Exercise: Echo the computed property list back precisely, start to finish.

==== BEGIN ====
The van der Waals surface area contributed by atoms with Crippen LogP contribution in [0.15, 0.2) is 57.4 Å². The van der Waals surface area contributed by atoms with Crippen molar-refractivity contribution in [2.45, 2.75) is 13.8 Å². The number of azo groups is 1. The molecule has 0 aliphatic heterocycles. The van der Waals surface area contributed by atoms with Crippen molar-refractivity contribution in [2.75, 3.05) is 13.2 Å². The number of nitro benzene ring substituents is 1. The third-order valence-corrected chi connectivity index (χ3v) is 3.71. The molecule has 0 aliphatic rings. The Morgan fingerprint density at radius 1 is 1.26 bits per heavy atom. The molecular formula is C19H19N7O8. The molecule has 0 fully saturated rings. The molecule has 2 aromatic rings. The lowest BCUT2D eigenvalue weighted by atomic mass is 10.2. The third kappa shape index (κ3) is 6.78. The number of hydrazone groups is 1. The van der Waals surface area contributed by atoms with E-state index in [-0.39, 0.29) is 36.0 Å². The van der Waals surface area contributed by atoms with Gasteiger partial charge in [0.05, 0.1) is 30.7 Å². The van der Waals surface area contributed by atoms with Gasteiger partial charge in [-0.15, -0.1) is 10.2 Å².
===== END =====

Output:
The van der Waals surface area contributed by atoms with Crippen LogP contribution in [0.15, 0.2) is 57.4 Å². The van der Waals surface area contributed by atoms with Crippen molar-refractivity contribution in [2.45, 2.75) is 13.8 Å². The number of azo groups is 1. The molecule has 0 aliphatic heterocycles. The van der Waals surface area contributed by atoms with Crippen molar-refractivity contribution in [2.75, 3.05) is 13.2 Å². The number of nitro benzene ring substituents is 1. The third-order valence-corrected chi connectivity index (χ3v) is 3.71. The molecule has 0 aliphatic rings. The Morgan fingerprint density at radius 1 is 1.26 bits per heavy atom. The molecular formula is C19H19N7O8. The molecule has 0 fully saturated rings. The molecule has 2 aromatic rings. The lowest BCUT2D eigenvalue weighted by atomic mass is 10.2. The third kappa shape index (κ3) is 6.78. The number of hydrazone groups is 1. The van der Waals surface area contributed by atoms with E-state index in [-0.39, 0.29) is 36.0 Å². The van der Waals surface area contributed by atoms with Gasteiger partial charge in [0.05, 0.1) is 30.7 Å². The van der Waals surface area contributed by atoms with Gasteiger partial charge in [-0.15, -0.1) is 10.2 Å².